Two of this week’s big movies are directed squarely at younger audiences, but one of them, a teen weepie, is rated PG-13. Find out what you need to know about whether it’s suitable for the younger kids, as well as how much bodily function humor figures into the latest Wimpy Kid movie.
NOW IN THEATERS
Rating: PG-13, for thematic elements and brief sensuality.
Nicola Yoon’s best-selling Young Adult novel of the same name gets the big-screen treatment in this sweet and slightly sappy romantic drama. Amandla Stenberg stars as Maddy, a young woman who’s just turned 18. But she’s never left her high-tech Los Angeles home because she suffers from a rare immune deficiency that makes her highly susceptible to illness. It’s just her and her doctor mother (Anika Noni Rose) – until a cute boy moves in next door and piques her interest in exploring the outside world. Maddy and Nick Robinson’s Olly enjoy a lengthy phone flirtation until they dare to meet in person – which only makes them fall faster and harder for each other. Director Stella Meghie’s film is part of the same genre as A Walk in the Woods and The Fault in Their Stars – teen weepies in which the possibility of death is imminent, which magnifies the characters’ adolescent yearnings and anxieties. Maddy and Olly make some impulsive and potentially dangerous decisions, and there’s the suggestion that they’ve had sex. All we see is a lot of kissing, though. There’s a little bit of language and a couple of health scares. But Everything, Everything has stronger writing and acting than most of these movies, and the hugely appealing Stenberg and Robinson share a crackling chemistry. Tweens will love it.
Rating: PG, for some rude humor.
This is the one where the Heffleys inadvertently adopt a baby pig from a country fair, for those of you who are Diary of a Wimpy Kid experts. (Surely, I am not the only one with a 7-year-old out there.) The fourth movie in the series, inspired by Jeff Kinney’s wildly popular books, finds middle-schooler Greg (Jason Drucker, leading an all-new cast) climbing in the minivan with his family to celebrate their Meemaw’s 90th birthday. Madcap hilarity and hackneyed road-trip hijinks ensue. The Long Haul gets a PG rating “for some rude humor,” but there’s actually quite a bit of it throughout. Scatological gags involving pee, poop and amusement park puke abound. It’s not offensive, per se, but it’s also not particularly funny. Returning director David Bowers, who co-wrote the script with Kinney himself, stops everything to construct a lengthy and loving homage to the iconic shower scene from Psycho, a reference you may have to explain to your kids afterward. Also, Greg gains Internet infamy (and subsequent shame) as the star of a gross-out meme. And he and big-brother Rodrick (Charlie Wright) lie to their parents (Alicia Silverstone and Tom Everett Scott) by reprogramming the GPS to get closer to a video game convention. Eventually, though, The Long Haul is about perseverance, forgiveness and family togetherness. It’s also not nearly as good as the first three films. But it’s fine for kids around 7 or 8 and older.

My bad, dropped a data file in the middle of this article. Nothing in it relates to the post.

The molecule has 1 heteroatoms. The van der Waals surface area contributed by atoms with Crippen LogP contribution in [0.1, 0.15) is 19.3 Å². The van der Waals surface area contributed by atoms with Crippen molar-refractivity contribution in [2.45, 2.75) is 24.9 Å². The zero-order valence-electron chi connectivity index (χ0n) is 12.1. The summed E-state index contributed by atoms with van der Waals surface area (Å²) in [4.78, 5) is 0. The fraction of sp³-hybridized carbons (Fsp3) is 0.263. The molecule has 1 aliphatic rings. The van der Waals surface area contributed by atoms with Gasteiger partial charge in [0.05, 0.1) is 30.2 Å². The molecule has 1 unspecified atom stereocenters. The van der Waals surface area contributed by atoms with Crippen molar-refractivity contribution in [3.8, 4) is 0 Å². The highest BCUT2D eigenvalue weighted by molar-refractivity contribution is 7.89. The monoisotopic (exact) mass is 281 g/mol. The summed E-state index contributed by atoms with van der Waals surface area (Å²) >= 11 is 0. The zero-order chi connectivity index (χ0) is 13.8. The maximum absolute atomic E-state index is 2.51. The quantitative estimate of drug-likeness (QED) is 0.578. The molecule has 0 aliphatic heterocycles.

NEW ON DVD
Rating: PG-13, for extended sequences of gunplay and violent action, and for sexual material and language.
Kids around 10 or 11 and older will be fine witnessing the triumphant return of Xander Cage. It’s been 15 years since Vin Diesel last played the character in a xXx movie, and although he’s creeping toward AARP age, he’s more extreme than ever. This time, his Cage must emerge from his self-imposed exile to find a device known as Pandora’s Box, which can make satellites fall from the sky with the push of a button. It doesn’t really matter what it does – it’s the McGuffin, an excuse to show Cage and his ragtag band of badass cohorts zooming around on skateboards and motorcycles and jumping out of planes and whatnot. Director D.J. Caruso’s film is silly and over the top, but at least it’s self-aware. Expect a ton of gunfire, with untold number of bad guys getting shot dead. But because this is a PG-13 movie, we don’t see any blood, with the exception of one killing. Cage is also a ladies man besides being a globetrotting adventurer, so we see him cavorting with several scantily clad beauties, including the suggestion of an orgy in a London penthouse. And there’s quite a bit of language throughout the film. Everything about this movie, from the violence to the sex, is rather cartoonish, though.
Rating: PG-13, for brief sensuality and language.
Viewers around 10 and up should be OK with this sci-fi romance, which is essentially a Muppet Babies version of Starman. A curious 16-year-old named Gardner Elliot (Asa Butterfield) has spent his whole life on Mars. His mother, an astronaut, was secretly pregnant when she boarded the ship to help establish a colony there, so the red planet is all he’s known. But he’s somehow struck up an online friendship with a similarly isolated, frustrated teenage girl named Tulsa (Britt Robertson), who lives in Colorado. He finagles a trip to Earth to meet her – and find out the identity of his father – but his body may not be able to withstand the journey. Director Peter Chelsom’s film, from the writer of the ridiculous Collateral Beauty, Allan Loeb, is similarly unintentionally hilarious. But it’s not entirely inappropriate for your kids. Gardner and Tulsa go on the run and are frequently in peril. They steal several cars to travel across the country. And there’s some kissing, as well as the suggestion of more inside a sleeping bag under the stars.